Powerful automation systems have been a great ally to water utilities looking to improve efficiency. These systems have become vital and largely mandatory by combining all important production metrics and highlighting areas of concern and opportunities for improvement. Motor power sensors and controls can play a key role in this quest for efficiency and can provide source data of increasing value to the utility.
Motor power sensors tell how much work the motor driving a process is doing. By making connections to the motors in a motor control cabinet, the motor power sensors are easy to install and require no maintenance. These sensors and controls provide a linear measure of metrics such as fluid pumped, viscosity of mixers, and workload of agitators and sludge collectors. Intrinsic in this power data is additional information that can assist water utilities in decision making of their processes.
By connecting motors throughout the utility to the automation, or SCADA system, motor power sensors can provide an immediate view of any motors and their operational status. A motor measuring zero power is clearly not driving the attached pump, mixer, clarifier, etc. This feedback can be critical for remote pumping stations where unplanned downtime typically needs to be identified and addressed quickly.
Electric motors drive the water utility. With electric motors that drive pumps using 60% up to 80% of all power consumed, it’s clear that the major investment in acquiring and operating motors needs to be protected. By sensing motor power increases that come with jams and impaired processes, a motor can be shut down before high temperatures and wear ensue.
Protecting Pumps, Mixers, Agitators and Sludge Collectors
The same motor power data that protects motors can be used to protect components attached to the motors such as pumps and mixer arms. Sensing motor power decreases that may indicate a pump has lost its prime and may suffer damage, or power increases that indicate a mixer arm is potentially stuck and about to bend or break can save the utility from downtime.
A large mid-Atlantic US based water utility utilizes a complete set of motor power controls as ‘electronic shear pins’ across the sludge collectors in their waste treatment facility. Sensing power increases that could indicate likely damage to the highly geared mechanisms can either trigger an alert or shut down the process. This protection allows the utility to operate at capacity without worry of unnecessary repair downtime that comes with taking a clarifier off-line for repairs.
Changes in motor power levels can also indicate a maintenance need. Increasing motor power requirement for similar workload may indicate a pump has become less efficient, perhaps through clogging or ragging. Similarly, an increase in motor power data for a mixer or clarifier could indicate bearing wear or drive mechanism alignment concerns.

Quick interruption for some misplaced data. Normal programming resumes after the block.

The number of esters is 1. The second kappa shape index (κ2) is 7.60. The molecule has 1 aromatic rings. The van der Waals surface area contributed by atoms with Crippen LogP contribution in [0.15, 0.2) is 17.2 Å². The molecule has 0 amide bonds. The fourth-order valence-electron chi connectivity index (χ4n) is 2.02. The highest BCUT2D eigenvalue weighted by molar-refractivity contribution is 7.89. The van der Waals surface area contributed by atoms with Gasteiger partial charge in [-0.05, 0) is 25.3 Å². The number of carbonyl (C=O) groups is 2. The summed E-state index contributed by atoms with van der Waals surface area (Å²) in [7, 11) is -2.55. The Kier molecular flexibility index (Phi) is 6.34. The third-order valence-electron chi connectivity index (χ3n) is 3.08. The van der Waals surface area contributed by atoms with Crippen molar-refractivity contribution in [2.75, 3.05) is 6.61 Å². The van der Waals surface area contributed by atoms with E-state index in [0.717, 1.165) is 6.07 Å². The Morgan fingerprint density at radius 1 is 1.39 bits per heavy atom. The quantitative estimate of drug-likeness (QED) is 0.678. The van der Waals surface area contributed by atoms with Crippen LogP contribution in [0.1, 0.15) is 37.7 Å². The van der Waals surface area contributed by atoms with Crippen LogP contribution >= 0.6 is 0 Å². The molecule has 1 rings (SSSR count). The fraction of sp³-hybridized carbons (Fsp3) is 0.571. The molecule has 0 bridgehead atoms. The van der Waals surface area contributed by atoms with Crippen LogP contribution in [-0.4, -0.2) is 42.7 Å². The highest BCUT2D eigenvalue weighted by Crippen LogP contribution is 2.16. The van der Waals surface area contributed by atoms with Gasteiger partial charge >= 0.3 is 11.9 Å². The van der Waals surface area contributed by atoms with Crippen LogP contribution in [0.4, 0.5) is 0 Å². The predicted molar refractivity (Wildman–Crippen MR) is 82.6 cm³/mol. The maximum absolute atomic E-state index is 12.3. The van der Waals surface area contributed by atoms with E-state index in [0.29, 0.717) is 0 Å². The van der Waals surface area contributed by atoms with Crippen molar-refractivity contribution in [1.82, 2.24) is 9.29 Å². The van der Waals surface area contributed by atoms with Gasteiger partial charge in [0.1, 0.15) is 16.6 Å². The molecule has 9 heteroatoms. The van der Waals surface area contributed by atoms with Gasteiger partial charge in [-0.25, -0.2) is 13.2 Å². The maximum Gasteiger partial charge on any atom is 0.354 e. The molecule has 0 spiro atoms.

A local water utility utilized pressure sensors to indicate when important pumps had become clogged with cooking oil, a common occurrence that requires cleaning of the pump internals. Unfortunately, the same oil that clogs the pump was causing the pressure sensor to be unreliable. A motor power sensor is able to reliably provide the same monitoring function, indicating when workloads have increased, and the pump needs maintenance. The power sensor is installed in the motor control cabinet, away from the cooking oil.
Analyze Motor Energy Usage
The same motor power data, measured in HP or KW, can be viewed over time to understand the cost of operating the motor (KWh). The ability to break down the energy bill by the largest consumers of the energy, and determine their patterns of energy demand, is critical to a water utility developing the roadmap to lower energy costs. Comparing measured motor HP to rated, or nameplate HP can indicate costly oversizing of motors. Analyzing individual motor contribution to peak workloads can offer insights into load shifting strategies.
Check with your local energy provider about potential rebates for purchasing power-saving equipment such as motor power sensors and controls. The investment may be offset by rebates designed to encourage energy saving projects.
The Linkage Between Energy and Water Quality
The final step to leveraging motor power data is the connection between energy that powers the utility and water quality produced. By comparing the input of energy and the output of treated waste the advanced utility is further able to understand the cost/benefit of different treatment alternatives. This knowledge adds tremendous value in charting the path to energy neutrality and a more sustainable future.
The UMass Water and Energy Lab, along with Load Controls and the Town of Amherst Water are teaming up to instrument the key motors in their environment, along with advanced water quality sensors. The goal is to understand the linkage between energy and chemical composition of key quality metrics throughout the waste treatment facility. Data will be gathered throughout Summer and Fall of 2022 with both relatively low summer occupancy and normal student presence in the Fall.
Motor power sensors and controls can play important roles in the Water/Waste utility environment. From simple feedback and process protection all the way up to energy assessment and process optimization.
Mike McClurg is the President of Load Controls. He can be reached at email@example.com, or www.loadcontrols.com